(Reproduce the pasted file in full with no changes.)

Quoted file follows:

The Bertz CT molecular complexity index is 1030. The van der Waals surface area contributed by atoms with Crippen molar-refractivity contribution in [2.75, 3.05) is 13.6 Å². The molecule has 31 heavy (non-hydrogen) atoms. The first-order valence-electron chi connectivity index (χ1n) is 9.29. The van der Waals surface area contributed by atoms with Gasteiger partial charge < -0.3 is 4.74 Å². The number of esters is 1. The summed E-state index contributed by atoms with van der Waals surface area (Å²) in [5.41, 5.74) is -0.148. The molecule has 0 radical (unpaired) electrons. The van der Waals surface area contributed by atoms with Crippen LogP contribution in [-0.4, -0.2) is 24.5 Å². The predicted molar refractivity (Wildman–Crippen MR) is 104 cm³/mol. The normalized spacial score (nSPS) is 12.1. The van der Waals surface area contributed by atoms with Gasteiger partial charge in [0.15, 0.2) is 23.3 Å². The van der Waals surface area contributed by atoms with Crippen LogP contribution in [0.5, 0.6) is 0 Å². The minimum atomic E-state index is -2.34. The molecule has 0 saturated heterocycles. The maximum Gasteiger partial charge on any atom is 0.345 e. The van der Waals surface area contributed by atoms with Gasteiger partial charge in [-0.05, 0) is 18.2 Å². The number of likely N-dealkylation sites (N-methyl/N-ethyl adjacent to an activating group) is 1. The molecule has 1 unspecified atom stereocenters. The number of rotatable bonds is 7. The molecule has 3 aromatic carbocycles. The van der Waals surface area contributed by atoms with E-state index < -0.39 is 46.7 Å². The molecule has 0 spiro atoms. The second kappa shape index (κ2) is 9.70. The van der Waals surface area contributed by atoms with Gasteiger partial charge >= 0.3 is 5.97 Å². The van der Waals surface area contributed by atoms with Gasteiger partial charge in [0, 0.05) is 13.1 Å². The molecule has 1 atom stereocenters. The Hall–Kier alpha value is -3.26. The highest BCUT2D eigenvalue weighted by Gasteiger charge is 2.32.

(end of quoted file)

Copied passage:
The Bertz CT molecular complexity index is 1030. The van der Waals surface area contributed by atoms with Crippen molar-refractivity contribution in [2.75, 3.05) is 13.6 Å². The molecule has 31 heavy (non-hydrogen) atoms. The first-order valence-electron chi connectivity index (χ1n) is 9.29. The van der Waals surface area contributed by atoms with Gasteiger partial charge < -0.3 is 4.74 Å². The number of esters is 1. The summed E-state index contributed by atoms with van der Waals surface area (Å²) in [5.41, 5.74) is -0.148. The molecule has 0 radical (unpaired) electrons. The van der Waals surface area contributed by atoms with Crippen LogP contribution in [-0.4, -0.2) is 24.5 Å². The predicted molar refractivity (Wildman–Crippen MR) is 104 cm³/mol. The normalized spacial score (nSPS) is 12.1. The van der Waals surface area contributed by atoms with Gasteiger partial charge in [0.15, 0.2) is 23.3 Å². The van der Waals surface area contributed by atoms with Crippen LogP contribution in [0.5, 0.6) is 0 Å². The minimum atomic E-state index is -2.34. The molecule has 0 saturated heterocycles. The maximum Gasteiger partial charge on any atom is 0.345 e. The van der Waals surface area contributed by atoms with Gasteiger partial charge in [-0.05, 0) is 18.2 Å². The number of likely N-dealkylation sites (N-methyl/N-ethyl adjacent to an activating group) is 1. The molecule has 1 unspecified atom stereocenters. The number of rotatable bonds is 7. The molecule has 3 aromatic carbocycles. The van der Waals surface area contributed by atoms with E-state index < -0.39 is 46.7 Å². The molecule has 0 spiro atoms. The second kappa shape index (κ2) is 9.70. The van der Waals surface area contributed by atoms with Gasteiger partial charge >= 0.3 is 5.97 Å². The van der Waals surface area contributed by atoms with Gasteiger partial charge in [0, 0.05) is 13.1 Å². The molecule has 1 atom stereocenters. The Hall–Kier alpha value is -3.26. The highest BCUT2D eigenvalue weighted by Gasteiger charge is 2.32.